Scribed by Guoming Wang

Summary

Today we show how to construct an efficient CCA-secure public-key encryption scheme in the random oracle model using RSA.

As we discussed in the previous lecture, a cryptographic scheme defined in the random oracle model is allowed to use a random function {H: \{ 0,1 \}^n \rightarrow \{ 0,1 \}^m} which is known to all the parties. In an implementation, usually a cryptographic hash function replaces the random oracle. In general, the fact that a scheme is proved secure in the random oracle model does not imply that it is secure when the random oracle is replaced by a hash function; the proof of security in the random oracle model gives, however, at least some heuristic confidence in the soundness of the design.

1. Hybrid Encryption with a Random Oracle

We describe a public-key encryption scheme {(\overline G, \overline E, \overline D)} which is based on: (1) a family of trapdoor permutations (for concreteness, we shall refer specifically to RSA below); (2) a CCA-secure private-key encryption scheme {(E,D)}; (3) a random oracle {H} mapping elements in the domain and range of the trapdoor permutation into keys for the private-key encryption scheme {(E,D)}.

  1. Key generation: {\overline G} picks an RSA public-key / private-key pair {(N,e),(N,d)};
  2. Encryption: given a public key {N,e} and a plaintext {M}, {\overline E} picks a random {R \in {\mathbb Z}^*_N}, and outputs

    \displaystyle  (R^e \bmod N, E(H(R),M))

  3. Decryption: given a private key {N,d} and a ciphertext {C_1,C_2}, {\overline D} decrypts the plaintext by computing {R := C_1^d \bmod N} and {M := D(H(R),C_2)}.

This is a hybrid encryption scheme in which RSA is used to encrypt a “session key” which is then used to encrypt the plaintext via a private-key scheme. The important difference from hybrid schemes we discussed before is that the random string encrypted with RSA is “hashed” with the random oracle before being used as a session key.

2. Security Analysis

The intuition behind the security of this scheme is as follows. For any adversary mounting a CCA attack on {(\overline{G},\overline{E},\overline{D})}, we distinguish between the case that it does not query {R} to the random oracle {H} and the case that it does. In the first case, the adversary learns nothing about {H(R)}, and so we reduce the CCA security of {(\overline{G},\overline{E},\overline{D})} to the CCA security of the private-key encryption scheme {(E,D)}. In the second case, the adversary has managed to invert RSA. Under the RSA trapdoor permutation assumption, this case can only happen with negligible probability.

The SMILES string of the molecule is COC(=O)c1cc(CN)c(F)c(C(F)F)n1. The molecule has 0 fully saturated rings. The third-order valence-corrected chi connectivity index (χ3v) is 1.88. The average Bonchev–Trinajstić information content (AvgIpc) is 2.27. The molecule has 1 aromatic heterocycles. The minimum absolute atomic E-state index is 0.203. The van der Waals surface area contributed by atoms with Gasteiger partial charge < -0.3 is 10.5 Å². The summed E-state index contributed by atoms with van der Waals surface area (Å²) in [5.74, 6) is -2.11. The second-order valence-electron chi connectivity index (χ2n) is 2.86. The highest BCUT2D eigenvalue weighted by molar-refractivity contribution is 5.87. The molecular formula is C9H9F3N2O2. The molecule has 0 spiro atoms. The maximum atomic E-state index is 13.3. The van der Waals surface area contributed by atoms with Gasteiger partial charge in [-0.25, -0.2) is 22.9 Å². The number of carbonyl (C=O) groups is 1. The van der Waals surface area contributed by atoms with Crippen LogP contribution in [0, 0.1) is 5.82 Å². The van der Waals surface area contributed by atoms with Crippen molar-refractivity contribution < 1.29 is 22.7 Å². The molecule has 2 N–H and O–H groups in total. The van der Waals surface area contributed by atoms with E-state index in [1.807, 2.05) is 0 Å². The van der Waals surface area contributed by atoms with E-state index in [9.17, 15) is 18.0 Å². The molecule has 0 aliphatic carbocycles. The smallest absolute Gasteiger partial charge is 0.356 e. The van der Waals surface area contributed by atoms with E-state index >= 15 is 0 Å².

This intuition is formalized in the proof of the following theorem.

Theorem 1 Suppose that, for the key size used in {(\overline G, \overline E, \overline D)}, RSA is a {(t,\epsilon)}-secure family of trapdoor permutations, and that exponentiation can be computed in time {\leq r}; assume also that {(E,D)} is a {(t,\epsilon)} CCA-secure private-key encryption scheme and that {E,D} can be computed in time {\leq r}.

Then {(\overline G, \overline E, \overline D)} is {(t/O(r),2\epsilon)} CCA-secure in the random oracle model.

Proof: Suppose {A} is a CCA attack on {(\overline G, \overline E, \overline D)} of complexity {t' \le t/O(r)} such that there are two messages {M_0,M_1}

\displaystyle  |\mathop{\mathbb P}[A^{\overline{E},\overline{D},H}(\overline{E}(M_0))=1] -\mathop{\mathbb P}[A^{\overline{E},\overline{D},H}(\overline{E}(M_1))=1]|>2\epsilon.

We will derive from {A} an algorithm {A'} running in time {O(t'\cdot r)} which is a CCA attack on {(E,D)}. If {A'} succeeds with probability at least {\epsilon} in distinguishing between {E(M_0)} and {E(M_1)}, then we have violated the assumption on the security of {(E,D)}. But if {A'} succeeds with probability less than {\epsilon}, then we can devise an algorithm {A''}, also of running time {O(t'\cdot r)}, which inverts RSA with probability at least {\epsilon}.